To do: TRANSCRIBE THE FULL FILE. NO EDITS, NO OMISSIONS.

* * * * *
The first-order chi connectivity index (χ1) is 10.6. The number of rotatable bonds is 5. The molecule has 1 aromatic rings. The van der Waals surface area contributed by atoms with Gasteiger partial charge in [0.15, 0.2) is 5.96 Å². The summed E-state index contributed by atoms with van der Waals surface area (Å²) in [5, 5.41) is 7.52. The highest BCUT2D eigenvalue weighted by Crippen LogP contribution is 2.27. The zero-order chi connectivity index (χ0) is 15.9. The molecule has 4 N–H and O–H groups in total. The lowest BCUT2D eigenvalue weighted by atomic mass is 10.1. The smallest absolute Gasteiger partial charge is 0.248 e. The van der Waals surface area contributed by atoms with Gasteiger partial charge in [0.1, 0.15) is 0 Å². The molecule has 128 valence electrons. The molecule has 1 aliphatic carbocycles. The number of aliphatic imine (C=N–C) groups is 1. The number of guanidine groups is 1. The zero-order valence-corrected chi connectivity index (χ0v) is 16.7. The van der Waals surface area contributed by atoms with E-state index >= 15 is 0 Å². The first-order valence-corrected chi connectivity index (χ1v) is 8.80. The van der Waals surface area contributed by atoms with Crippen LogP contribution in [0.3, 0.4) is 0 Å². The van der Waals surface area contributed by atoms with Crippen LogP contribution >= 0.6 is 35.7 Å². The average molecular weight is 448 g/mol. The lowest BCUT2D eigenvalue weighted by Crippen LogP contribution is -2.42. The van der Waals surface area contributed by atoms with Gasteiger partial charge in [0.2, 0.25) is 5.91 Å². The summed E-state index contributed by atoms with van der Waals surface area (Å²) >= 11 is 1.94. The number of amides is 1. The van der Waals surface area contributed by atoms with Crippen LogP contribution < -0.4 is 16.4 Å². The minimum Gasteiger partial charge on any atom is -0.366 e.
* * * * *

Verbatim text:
The first-order chi connectivity index (χ1) is 10.6. The number of rotatable bonds is 5. The molecule has 1 aromatic rings. The van der Waals surface area contributed by atoms with Gasteiger partial charge in [0.15, 0.2) is 5.96 Å². The summed E-state index contributed by atoms with van der Waals surface area (Å²) in [5, 5.41) is 7.52. The highest BCUT2D eigenvalue weighted by Crippen LogP contribution is 2.27. The zero-order chi connectivity index (χ0) is 15.9. The molecule has 4 N–H and O–H groups in total. The lowest BCUT2D eigenvalue weighted by atomic mass is 10.1. The smallest absolute Gasteiger partial charge is 0.248 e. The van der Waals surface area contributed by atoms with Gasteiger partial charge in [0.1, 0.15) is 0 Å². The molecule has 128 valence electrons. The molecule has 1 aliphatic carbocycles. The number of aliphatic imine (C=N–C) groups is 1. The number of guanidine groups is 1. The zero-order valence-corrected chi connectivity index (χ0v) is 16.7. The van der Waals surface area contributed by atoms with E-state index >= 15 is 0 Å². The first-order valence-corrected chi connectivity index (χ1v) is 8.80. The van der Waals surface area contributed by atoms with Crippen LogP contribution in [0.3, 0.4) is 0 Å². The van der Waals surface area contributed by atoms with Crippen LogP contribution >= 0.6 is 35.7 Å². The average molecular weight is 448 g/mol. The lowest BCUT2D eigenvalue weighted by Crippen LogP contribution is -2.42. The van der Waals surface area contributed by atoms with Gasteiger partial charge in [0.2, 0.25) is 5.91 Å². The summed E-state index contributed by atoms with van der Waals surface area (Å²) >= 11 is 1.94. The number of amides is 1. The van der Waals surface area contributed by atoms with Crippen LogP contribution < -0.4 is 16.4 Å². The minimum Gasteiger partial charge on any atom is -0.366 e.